Thermocouples are typically selected because of their low cost, high temperature limits, wide temperature ranges and durable nature. Applications for thermocouples range from industrial such as power generation, pharmaceutical and biotech to scientific and OEM applications. These are also found in everyday appliances like stoves, furnaces and toasters.
Measuring temperature with a thermocouple can be challenging because output signals are typically in milli-volt range, and generally thermocouples have very low temperature-to-voltage sensitivity. Therefore sources of errors related to thermocouple measurements that can impact measurement accuracy should be carefully considered. These are cold-junction compensation (CJC) errors, offset and gain errors, noise errors and thermocouple errors. Signal conditioning for a thermocouple involves CJC, amplification, isolation and filtering to remove these errors.
Let us walk through some important sources of errors and signal conditioning requirements in thermocouples:
Amplification. As output signals from thermocouples are typically in milli-volt range, these should be amplified. Gain is chosen according to the input limits of the ADC. Low-level voltages amplified near the signal source or measurement point typically improve the system’s noise performance.
CJC. It is important to consider CJC error, which is one of the largest contributors to the overall accuracy of measurements using a thermocouple. Connecting a thermocouple to a measurement device, in fact, creates three dissimilar metal junctions in a circuit: thermocouple junction (or hot junction) and junctions between each lead and measurement device (or cold junctions).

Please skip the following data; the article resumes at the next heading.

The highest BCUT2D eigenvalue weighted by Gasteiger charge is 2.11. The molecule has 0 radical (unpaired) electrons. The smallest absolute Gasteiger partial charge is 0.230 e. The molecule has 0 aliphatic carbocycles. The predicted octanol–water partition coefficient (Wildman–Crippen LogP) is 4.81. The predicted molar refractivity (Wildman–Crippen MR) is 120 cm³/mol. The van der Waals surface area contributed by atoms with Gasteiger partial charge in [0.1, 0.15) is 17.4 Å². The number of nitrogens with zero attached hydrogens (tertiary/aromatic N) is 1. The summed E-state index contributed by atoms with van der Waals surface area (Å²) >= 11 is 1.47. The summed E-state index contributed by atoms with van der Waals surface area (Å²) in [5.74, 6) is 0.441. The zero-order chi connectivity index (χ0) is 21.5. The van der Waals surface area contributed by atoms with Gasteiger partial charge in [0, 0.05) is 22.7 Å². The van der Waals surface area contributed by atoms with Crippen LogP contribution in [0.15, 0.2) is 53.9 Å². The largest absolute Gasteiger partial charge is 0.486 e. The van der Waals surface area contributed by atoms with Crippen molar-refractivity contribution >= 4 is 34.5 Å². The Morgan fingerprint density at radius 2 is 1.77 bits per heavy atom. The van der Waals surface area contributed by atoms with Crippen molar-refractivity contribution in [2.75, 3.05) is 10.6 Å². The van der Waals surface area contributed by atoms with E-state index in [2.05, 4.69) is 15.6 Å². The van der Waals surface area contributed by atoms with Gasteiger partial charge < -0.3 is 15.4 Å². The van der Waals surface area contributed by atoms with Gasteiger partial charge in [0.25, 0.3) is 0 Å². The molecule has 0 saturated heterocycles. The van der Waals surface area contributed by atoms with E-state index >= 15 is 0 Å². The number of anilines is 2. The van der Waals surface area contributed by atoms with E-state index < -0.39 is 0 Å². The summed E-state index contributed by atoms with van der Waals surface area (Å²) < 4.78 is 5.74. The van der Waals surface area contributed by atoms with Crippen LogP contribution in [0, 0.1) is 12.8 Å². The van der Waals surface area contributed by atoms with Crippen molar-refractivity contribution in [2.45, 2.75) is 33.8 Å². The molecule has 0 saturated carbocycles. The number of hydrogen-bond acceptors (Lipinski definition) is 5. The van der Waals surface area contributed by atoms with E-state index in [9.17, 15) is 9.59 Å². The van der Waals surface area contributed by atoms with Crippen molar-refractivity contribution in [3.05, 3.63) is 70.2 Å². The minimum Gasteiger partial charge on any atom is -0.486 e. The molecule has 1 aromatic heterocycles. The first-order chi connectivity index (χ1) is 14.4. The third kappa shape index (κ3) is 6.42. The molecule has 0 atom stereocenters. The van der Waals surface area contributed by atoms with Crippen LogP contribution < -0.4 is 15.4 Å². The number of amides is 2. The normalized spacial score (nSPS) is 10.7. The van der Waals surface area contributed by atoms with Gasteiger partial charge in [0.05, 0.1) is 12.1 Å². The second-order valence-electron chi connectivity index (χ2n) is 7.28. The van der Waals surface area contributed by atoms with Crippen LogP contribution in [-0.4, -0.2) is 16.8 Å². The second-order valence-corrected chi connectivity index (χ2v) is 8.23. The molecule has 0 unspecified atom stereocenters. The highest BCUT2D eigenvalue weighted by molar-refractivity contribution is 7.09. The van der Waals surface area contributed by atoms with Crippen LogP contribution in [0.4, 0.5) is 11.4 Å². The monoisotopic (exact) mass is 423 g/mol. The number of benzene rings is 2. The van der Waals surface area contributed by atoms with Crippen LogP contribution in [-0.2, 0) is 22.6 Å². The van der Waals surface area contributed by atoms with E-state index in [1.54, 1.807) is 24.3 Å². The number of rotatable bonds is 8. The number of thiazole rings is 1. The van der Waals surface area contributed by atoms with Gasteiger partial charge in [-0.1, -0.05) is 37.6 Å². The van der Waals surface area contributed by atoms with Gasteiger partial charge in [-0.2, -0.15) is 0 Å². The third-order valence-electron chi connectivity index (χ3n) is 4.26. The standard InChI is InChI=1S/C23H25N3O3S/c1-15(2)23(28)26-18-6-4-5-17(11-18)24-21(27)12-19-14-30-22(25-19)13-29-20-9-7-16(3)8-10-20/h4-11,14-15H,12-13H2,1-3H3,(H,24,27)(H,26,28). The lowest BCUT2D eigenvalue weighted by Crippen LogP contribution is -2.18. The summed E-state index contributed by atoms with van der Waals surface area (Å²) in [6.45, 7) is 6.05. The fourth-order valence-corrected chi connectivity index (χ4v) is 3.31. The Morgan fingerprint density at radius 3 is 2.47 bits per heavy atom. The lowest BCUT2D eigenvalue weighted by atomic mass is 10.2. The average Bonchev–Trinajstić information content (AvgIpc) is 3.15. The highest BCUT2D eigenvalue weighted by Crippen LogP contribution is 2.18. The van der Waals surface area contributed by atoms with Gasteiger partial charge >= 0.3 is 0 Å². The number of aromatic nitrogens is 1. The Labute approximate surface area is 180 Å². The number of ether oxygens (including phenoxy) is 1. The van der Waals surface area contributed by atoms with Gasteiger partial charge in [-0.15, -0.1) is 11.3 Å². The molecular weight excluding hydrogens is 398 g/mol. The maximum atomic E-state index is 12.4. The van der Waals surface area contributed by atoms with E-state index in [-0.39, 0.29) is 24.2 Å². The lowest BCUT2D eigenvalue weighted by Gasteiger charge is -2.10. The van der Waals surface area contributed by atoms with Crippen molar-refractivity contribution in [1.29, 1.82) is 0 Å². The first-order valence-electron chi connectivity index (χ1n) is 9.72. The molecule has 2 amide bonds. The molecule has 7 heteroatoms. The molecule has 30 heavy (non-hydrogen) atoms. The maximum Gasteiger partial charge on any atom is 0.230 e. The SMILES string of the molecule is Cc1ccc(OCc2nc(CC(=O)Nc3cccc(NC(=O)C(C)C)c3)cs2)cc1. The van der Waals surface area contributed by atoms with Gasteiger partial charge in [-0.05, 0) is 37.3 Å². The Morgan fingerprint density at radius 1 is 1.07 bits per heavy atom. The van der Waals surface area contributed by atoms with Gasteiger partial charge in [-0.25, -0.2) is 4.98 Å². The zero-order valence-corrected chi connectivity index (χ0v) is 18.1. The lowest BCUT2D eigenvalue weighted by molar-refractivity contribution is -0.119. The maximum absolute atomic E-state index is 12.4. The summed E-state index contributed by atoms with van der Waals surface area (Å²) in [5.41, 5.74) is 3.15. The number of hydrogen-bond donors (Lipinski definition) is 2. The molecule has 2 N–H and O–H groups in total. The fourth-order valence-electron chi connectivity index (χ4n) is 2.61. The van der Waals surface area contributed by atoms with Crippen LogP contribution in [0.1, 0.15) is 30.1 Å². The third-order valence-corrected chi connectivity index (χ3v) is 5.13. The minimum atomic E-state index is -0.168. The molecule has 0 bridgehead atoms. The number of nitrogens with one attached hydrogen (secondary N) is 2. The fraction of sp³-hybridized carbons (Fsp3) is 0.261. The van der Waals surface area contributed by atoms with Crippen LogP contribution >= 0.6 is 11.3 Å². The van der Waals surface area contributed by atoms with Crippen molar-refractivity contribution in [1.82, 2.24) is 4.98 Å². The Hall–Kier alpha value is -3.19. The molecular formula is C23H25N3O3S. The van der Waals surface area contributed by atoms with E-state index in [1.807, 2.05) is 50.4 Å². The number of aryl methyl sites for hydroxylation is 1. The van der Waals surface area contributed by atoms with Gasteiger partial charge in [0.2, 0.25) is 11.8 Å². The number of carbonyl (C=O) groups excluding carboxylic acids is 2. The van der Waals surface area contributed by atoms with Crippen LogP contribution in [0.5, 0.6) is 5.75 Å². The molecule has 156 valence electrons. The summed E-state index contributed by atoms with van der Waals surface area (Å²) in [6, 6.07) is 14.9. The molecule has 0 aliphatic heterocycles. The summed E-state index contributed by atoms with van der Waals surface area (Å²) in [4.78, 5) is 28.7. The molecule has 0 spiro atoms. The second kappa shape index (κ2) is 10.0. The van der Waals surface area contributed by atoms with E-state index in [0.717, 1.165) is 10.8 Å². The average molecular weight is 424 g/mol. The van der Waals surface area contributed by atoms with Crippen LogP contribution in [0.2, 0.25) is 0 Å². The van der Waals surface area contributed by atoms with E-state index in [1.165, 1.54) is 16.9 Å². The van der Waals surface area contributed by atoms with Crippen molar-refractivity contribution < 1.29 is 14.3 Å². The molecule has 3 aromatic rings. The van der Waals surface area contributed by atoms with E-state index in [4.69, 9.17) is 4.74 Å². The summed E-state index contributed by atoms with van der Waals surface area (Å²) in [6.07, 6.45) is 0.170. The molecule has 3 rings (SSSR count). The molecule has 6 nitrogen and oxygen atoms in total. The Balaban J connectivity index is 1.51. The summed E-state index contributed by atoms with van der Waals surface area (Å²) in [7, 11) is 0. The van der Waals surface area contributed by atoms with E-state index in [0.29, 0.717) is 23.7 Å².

These cold junctions produce their own thermoelectric voltages proportional to the temperature at the device terminals. The technique used to remove this unwanted effect is called CJC, which uses another temperature sensor (usually a thermistor) to measure the cold-junction temperature, and uses this value to eliminate the parasitic thermocouple’s effects.
Noise errors. As thermocouple output signals are very low, typically between -10mV and 80mV, these are susceptible to noise introduced either by the external environment or by the measurement device. Thermocouple data acquisition (DAQ) systems generally use low-pass filters (LPFs) to eliminate high-frequency noise.
Common-mode noise and ground loops. Another source of noise arises when thermocouples are connected/soldered to a conductive material such as steel or submerged in conductive liquids such as water, which makes thermocouples susceptible to common-mode noise and ground loops. Isolation is required to prevent ground loops and improve the rejection of common-mode noise.
Thermocouple error. Another source of error is temperature gradients across the thermocouple wire due to impurities in the metals.
Thermistors are temperature-dependent resistors usually made from metal-oxide ceramics or polymers, whose resistance changes substantially with temperature, more so than standard resistors. Most of these are negative temperature coefficient (NTC) thermistors with their resistance dropping with temperature as opposed to standard resistors.
With a typical range of -100°C to +150°C, these are normally used for over-temperature shutdown purposes, monitoring the temperature of battery packs while charging, temperature of coolants and oil temperatures inside the engine to provide data to the engine control unit (ECU), and for temperature sensing in freezers and incubators.